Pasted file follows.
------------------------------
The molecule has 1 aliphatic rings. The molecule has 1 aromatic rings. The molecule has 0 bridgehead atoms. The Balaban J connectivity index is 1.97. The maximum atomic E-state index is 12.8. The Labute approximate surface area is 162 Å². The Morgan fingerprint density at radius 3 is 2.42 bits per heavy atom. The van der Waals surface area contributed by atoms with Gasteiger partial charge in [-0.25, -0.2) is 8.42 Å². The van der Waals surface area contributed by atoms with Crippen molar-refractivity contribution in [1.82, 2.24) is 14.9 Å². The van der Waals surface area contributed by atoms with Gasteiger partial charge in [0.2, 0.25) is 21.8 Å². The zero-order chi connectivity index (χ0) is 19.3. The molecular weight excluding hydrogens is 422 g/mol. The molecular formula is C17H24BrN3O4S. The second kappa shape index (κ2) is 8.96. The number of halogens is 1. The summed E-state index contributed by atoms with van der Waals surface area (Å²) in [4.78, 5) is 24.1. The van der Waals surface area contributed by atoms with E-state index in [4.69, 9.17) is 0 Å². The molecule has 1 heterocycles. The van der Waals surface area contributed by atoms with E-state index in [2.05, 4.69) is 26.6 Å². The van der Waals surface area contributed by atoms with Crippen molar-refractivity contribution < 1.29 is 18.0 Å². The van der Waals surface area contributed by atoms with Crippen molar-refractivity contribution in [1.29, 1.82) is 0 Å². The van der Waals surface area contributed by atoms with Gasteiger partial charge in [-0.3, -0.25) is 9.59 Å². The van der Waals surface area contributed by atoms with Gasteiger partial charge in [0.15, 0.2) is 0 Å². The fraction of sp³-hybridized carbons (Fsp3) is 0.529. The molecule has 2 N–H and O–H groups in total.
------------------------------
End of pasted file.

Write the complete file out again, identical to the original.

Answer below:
The molecule has 1 aliphatic rings. The molecule has 1 aromatic rings. The molecule has 0 bridgehead atoms. The Balaban J connectivity index is 1.97. The maximum atomic E-state index is 12.8. The Labute approximate surface area is 162 Å². The Morgan fingerprint density at radius 3 is 2.42 bits per heavy atom. The van der Waals surface area contributed by atoms with Gasteiger partial charge in [-0.25, -0.2) is 8.42 Å². The van der Waals surface area contributed by atoms with Crippen molar-refractivity contribution in [1.82, 2.24) is 14.9 Å². The van der Waals surface area contributed by atoms with Gasteiger partial charge in [0.2, 0.25) is 21.8 Å². The zero-order chi connectivity index (χ0) is 19.3. The molecular weight excluding hydrogens is 422 g/mol. The molecular formula is C17H24BrN3O4S. The second kappa shape index (κ2) is 8.96. The number of halogens is 1. The summed E-state index contributed by atoms with van der Waals surface area (Å²) in [4.78, 5) is 24.1. The van der Waals surface area contributed by atoms with E-state index in [4.69, 9.17) is 0 Å². The molecule has 1 heterocycles. The van der Waals surface area contributed by atoms with E-state index in [2.05, 4.69) is 26.6 Å². The van der Waals surface area contributed by atoms with Crippen molar-refractivity contribution < 1.29 is 18.0 Å². The van der Waals surface area contributed by atoms with Crippen molar-refractivity contribution in [1.29, 1.82) is 0 Å². The van der Waals surface area contributed by atoms with Gasteiger partial charge in [-0.3, -0.25) is 9.59 Å². The van der Waals surface area contributed by atoms with Gasteiger partial charge in [0.15, 0.2) is 0 Å². The fraction of sp³-hybridized carbons (Fsp3) is 0.529. The molecule has 2 N–H and O–H groups in total.